Modernist architecture is traditionally understood to be utilitarian, sleek, and most of all without context, such that it can be placed in any context and still stay true to aesthetic principles and its functional requirements. However, Louis Kahn’s National Assembly Building of Bangladesh in Dhaka is an extraordinary example of modern architecture being transcribed as a part of Bangali vernacular architecture. The National Assembly building, completed in 1982, stands as one of Kahn’s most prominent works, but also as a symbolic monument to the government of Bangladesh.
The National Assembly Building was conceptually conceived in 1959 by the government of Pakistan as an extension to their parliamentary headquarters. It wasn’t until 1962 that Louis Kahn was commissioned to design the governmental headquarters. However, in March of 1971 construction was halted as Bangladesh had declared independence from Pakistan. Originally, Kahn had intended to make a building of monumental presence, but after Bangladesh had officially broke from Pakistani rule in December of 1971 the project became much more of a symbol of democracy and pride for the Bangali people. The building was finally completed in 1982 at more than double the initial estimated cost for completion at $32 million.
As impressive as the National Assembly Building’s coming of age is, Louis Kahn’s design is the most intriguing aspect of the project. As mentioned before modern architecture does not bode well with identity; its identity sits within the autonomous dichotomy of modern architects and their work far from culture and architectural precedents. The National Assembly Building is unique in the sense that it is modernist in principle, but it is a project deeply rooted in its context, the citizens, and Bangali vernacular. With most modern buildings, it can be placed almost anywhere in the world without much fuss, which does not exactly work with the National Assembly. Kahn’s designed called for simplistic local materials that were readily available and could be implemented in distinctly similar ways that would protect against the harsh desert climate integrating a modern building into an otherwise non-modern context.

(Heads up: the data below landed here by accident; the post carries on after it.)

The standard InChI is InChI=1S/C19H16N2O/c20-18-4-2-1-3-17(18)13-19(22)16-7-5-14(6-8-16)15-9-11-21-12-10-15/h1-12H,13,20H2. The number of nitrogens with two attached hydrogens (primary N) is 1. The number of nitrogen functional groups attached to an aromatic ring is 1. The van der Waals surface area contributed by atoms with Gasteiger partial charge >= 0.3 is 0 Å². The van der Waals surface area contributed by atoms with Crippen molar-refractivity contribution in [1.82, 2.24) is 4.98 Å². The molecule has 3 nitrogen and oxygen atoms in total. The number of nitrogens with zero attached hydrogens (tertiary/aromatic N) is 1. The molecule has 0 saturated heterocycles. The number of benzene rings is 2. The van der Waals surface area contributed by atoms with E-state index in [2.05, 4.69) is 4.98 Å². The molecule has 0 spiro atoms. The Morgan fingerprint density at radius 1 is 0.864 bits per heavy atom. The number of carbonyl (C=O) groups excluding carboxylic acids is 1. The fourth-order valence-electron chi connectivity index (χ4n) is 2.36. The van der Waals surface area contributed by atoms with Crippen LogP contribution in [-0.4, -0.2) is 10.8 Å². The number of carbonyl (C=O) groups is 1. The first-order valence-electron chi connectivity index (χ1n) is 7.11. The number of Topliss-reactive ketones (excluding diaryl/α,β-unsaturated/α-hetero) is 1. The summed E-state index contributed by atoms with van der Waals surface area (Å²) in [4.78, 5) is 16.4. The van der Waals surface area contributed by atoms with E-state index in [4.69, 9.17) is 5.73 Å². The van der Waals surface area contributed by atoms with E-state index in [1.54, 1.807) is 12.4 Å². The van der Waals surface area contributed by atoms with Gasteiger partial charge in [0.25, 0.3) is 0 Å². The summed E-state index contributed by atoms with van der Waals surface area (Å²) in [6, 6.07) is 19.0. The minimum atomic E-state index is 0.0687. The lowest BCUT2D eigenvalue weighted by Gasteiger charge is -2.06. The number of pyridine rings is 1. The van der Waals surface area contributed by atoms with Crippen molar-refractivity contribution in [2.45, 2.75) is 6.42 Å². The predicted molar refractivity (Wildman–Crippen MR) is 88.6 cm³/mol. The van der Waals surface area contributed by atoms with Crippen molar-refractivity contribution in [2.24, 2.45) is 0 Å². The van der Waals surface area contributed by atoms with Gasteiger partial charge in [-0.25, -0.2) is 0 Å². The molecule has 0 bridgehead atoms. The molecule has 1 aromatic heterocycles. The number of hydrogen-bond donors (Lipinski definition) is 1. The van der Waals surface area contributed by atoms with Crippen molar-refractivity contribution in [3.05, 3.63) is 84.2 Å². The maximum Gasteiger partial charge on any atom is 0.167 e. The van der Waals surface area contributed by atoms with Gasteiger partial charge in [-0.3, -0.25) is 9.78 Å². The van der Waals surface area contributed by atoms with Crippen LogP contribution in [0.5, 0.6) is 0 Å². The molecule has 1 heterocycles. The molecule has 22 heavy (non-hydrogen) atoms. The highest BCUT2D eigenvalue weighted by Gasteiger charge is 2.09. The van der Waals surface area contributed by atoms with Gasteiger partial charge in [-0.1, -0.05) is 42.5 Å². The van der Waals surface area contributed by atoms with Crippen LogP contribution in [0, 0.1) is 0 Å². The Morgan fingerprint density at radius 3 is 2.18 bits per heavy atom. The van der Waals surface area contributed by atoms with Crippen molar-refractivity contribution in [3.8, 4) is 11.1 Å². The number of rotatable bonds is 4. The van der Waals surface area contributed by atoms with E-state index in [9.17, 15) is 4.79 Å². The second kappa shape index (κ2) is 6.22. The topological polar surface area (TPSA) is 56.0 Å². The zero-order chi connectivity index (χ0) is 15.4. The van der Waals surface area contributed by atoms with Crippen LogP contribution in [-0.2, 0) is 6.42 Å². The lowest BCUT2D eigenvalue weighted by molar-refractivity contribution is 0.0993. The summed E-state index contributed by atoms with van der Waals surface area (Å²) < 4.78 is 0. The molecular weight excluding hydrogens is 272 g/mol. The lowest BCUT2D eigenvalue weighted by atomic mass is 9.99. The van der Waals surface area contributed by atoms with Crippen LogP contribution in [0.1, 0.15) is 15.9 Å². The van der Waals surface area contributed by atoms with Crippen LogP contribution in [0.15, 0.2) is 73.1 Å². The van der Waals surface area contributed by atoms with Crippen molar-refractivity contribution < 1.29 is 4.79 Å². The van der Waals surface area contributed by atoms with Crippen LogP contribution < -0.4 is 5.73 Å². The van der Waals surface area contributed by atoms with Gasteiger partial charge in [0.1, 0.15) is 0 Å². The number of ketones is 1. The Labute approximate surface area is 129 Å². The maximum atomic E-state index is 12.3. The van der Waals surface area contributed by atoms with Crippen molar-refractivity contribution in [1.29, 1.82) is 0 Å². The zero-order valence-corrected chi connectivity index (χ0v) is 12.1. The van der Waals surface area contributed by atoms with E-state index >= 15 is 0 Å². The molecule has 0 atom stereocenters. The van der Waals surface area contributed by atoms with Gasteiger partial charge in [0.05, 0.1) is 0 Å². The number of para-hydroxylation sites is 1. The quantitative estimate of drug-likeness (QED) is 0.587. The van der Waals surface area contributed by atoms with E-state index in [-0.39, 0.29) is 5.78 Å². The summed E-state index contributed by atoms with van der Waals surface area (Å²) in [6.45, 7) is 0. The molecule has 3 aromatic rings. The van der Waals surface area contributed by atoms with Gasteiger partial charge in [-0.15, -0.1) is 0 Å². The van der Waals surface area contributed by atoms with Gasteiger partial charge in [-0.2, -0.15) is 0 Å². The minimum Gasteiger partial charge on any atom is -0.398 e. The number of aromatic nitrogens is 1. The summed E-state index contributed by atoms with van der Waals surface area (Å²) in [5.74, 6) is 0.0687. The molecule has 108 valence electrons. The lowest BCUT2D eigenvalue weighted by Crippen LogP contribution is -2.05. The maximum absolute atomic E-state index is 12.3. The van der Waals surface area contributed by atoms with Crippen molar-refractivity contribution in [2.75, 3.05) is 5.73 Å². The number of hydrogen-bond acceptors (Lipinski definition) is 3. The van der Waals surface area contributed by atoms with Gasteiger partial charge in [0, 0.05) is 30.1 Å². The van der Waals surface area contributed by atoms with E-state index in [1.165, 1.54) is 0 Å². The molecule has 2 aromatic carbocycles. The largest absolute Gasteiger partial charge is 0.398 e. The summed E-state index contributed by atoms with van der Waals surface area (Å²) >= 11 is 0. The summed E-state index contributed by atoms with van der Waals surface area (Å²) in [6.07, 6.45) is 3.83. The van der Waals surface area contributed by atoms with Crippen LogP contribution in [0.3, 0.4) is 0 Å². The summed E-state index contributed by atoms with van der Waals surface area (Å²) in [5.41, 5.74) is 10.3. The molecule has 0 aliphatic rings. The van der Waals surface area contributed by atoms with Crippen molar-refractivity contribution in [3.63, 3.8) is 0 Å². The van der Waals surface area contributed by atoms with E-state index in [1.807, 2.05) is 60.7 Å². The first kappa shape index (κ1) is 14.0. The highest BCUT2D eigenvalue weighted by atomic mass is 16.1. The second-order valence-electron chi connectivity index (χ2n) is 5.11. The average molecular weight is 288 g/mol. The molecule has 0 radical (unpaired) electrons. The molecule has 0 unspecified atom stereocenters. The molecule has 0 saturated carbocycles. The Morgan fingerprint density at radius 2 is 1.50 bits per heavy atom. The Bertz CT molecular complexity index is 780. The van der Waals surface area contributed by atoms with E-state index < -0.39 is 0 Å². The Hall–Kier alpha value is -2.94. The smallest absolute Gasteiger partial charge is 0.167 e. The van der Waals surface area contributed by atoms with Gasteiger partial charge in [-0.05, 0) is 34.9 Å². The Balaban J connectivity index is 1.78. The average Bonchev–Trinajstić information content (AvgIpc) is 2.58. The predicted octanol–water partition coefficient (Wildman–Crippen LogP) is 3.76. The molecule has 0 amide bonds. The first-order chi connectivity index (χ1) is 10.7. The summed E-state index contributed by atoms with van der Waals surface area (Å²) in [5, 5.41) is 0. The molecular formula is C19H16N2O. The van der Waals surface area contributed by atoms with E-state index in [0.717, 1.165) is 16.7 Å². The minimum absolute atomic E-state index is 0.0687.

The National Assembly Building sits as a massive entity in the Bengali desert; there are eight halls that are concentrically aligned around the parliamentary grand chamber, which is not only a metaphor for placing the new democratic government at the heart of the building. It also is part of Kahn’s design objectives to optimize spatial configurations where the supporting programs (offices, hotels for parliamentary officials, and a restaurant) project out of the center volume. The entire complex is fabricated out of poured in place concrete with inlaid white marble, which is not only a modernist statement of power and presence, but is more of a testament to the local materials and values. The sheer mass of the monumentally scaled National Assembly and the artificial lake surrounding the building act as a natural insulator and cooling system that also begin to create interesting spatial and lighting conditions.
The geometric shapes found on the different faces of the façade add a dramatic impact to the overall composition of the building. The geometric shapes are abstracted forms found in traditional Bangali culture that are meant to create a marriage of old and new cultural identities, as well as, serve as light wells and a natural environmental control system for the interior. For Kahn, light was an important aspect in the design of a building, not just as a way to illuminate a space, but rather conceptualizing light as a creator of space.
“In the assembly I have introduced a light-giving element to the interior of the plan. If you see a series of columns you can say that the choice of columns is a choice in light. The columns as solids frame the spaces of light. Now think of it just in reverse and think that the columns are hollow and much bigger and that their walls can themselves give light, then the voids are rooms, and the column is the maker of light and can take on complex shapes and be the supporter of spaces and give light to spaces. I am working to develop the element to such an extent that it becomes a poetic entity which has its own beauty outside of its place in the composition. In this way it becomes analogous to the solid column I mentioned above as a giver of light.”
- Louis Kahn